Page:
In my opinion, the common theme in these stories is that there are aspects of life that cannot be changed or avoided: they are inevitable.
In "The Necklace," by Guy de Maupassant, the main character, Madame Mathilde Loisel, is a beautiful woman; she and her husband have little money. She is never satisfied with what they do have. Mathilde cannot be happy with the life to which she has been born— something that cannot be changed. Still she tries. When she borrows the necklace from a friend to wear to a party (to impress others), it leads to disaster, and Mathilde ends up a bitter, hardened woman. She could not escape the inevitable truth of her place in society.
In Shirley Jackson's "The Lottery," Tessie Hutchinson gathers with the rest of the townspeople as the lottery is conducted. This town, once a year, selects a "victim" by lottery—the members of the community will then stone him/her to death. For 364 days a year, Tessie and her family, along with their neighbors, live with this reality. We do not get the sense that Tessie and her family have tried to leave town. Disaster for someone is inevitable. When Tessie's family is targeted, fear hits Tessie especially hard. When she selects the paper that marks her for death, she argues, ready to sacrifice another member of her family in her place. However, no one has been able to avoid their fate in this way, and Tessie cannot avoid it either. Once chosen, her death is inevitable.
Alice Walker's "Everyday Use" introduces a mother with two daughters, Dee and Maggie. The conflict in the family is two-fold. First, Dee has turned her back on her American roots to embrace her African roots. She has no desire to remain connected to her ancestors who have struggled to provide her with the life she now enjoys because they where enslaved in one way or another. Dee wears African dress and has taken an African name. Maggie, on the other hand, feels closely tied to her roots, especially to her grandmother.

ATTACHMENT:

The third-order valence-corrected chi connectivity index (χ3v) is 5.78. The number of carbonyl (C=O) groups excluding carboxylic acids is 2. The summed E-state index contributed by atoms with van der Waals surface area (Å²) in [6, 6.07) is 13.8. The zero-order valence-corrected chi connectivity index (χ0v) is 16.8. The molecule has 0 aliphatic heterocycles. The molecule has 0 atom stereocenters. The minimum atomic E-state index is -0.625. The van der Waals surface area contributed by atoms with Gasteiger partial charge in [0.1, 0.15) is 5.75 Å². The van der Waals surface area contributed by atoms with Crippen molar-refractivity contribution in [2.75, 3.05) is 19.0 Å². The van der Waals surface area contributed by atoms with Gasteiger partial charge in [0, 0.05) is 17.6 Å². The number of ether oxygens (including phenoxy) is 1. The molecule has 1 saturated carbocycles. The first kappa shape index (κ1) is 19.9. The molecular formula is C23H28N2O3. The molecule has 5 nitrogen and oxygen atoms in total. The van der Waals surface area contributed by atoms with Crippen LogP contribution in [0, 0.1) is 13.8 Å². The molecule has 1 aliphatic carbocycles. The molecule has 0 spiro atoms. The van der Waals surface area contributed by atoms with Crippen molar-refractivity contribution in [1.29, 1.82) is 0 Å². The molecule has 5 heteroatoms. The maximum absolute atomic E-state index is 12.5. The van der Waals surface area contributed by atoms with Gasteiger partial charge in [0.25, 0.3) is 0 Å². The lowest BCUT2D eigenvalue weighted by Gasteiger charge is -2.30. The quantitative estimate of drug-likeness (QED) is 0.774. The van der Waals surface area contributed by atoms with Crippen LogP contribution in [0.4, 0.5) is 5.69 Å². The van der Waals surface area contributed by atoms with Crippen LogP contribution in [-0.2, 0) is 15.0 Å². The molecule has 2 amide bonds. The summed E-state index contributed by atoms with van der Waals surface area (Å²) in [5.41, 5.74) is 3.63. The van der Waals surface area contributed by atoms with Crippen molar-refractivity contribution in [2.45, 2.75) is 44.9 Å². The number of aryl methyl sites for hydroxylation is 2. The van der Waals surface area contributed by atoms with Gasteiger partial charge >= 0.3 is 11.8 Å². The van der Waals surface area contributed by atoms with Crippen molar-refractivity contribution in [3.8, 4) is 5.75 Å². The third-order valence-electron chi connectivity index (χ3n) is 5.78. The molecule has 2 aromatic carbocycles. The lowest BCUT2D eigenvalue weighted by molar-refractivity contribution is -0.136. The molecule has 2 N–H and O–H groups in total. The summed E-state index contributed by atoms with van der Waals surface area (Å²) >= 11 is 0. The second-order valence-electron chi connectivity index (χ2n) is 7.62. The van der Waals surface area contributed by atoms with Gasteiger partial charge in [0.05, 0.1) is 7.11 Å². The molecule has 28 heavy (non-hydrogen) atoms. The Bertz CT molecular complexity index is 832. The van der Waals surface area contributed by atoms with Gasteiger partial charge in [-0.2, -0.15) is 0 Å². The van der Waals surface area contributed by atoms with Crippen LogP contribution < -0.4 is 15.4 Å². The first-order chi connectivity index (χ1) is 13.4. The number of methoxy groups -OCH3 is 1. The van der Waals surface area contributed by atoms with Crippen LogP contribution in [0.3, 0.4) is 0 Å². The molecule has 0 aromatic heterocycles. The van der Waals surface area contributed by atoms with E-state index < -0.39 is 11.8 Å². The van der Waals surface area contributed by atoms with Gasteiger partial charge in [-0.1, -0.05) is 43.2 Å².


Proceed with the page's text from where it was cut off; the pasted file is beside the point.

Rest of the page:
The second conflict arises over quilts that both girls want. Dee believes they will look nice in her new place, while Maggie feels more connected to her grandmother through the things she made when she lived. The quilts parallel how the girls feel about their roots. Regardless of the way Dee chooses to see herself, she cannot divorce herself from the heritage which she knows, for a heritage she can only imagine. There is no way to surgically remove who she is based on the hard work of those who have come before her. Whatever she says, she is still the descendant of many strong people. Wishing to be someone else does not make it so. The essence of who she is, is inevitable.
The final story is Poe's "The Masque of the Red Death." I believe the "inevitable" is also present in this story. The Red Death is a plague of bleeding and swift death sweeping through the country. Prince Prospero believes he can elude death; he gathers a group of elite friends and seals the doors to the outside. After several months, there is a party. Everyone is having fun, except when the clock chimes. This must be the tolling of death. Somehow the Red Death makes its way in and everyone dies. They did not have the means to defeat the disease with closed doors, and could not escape its inevitable arrival.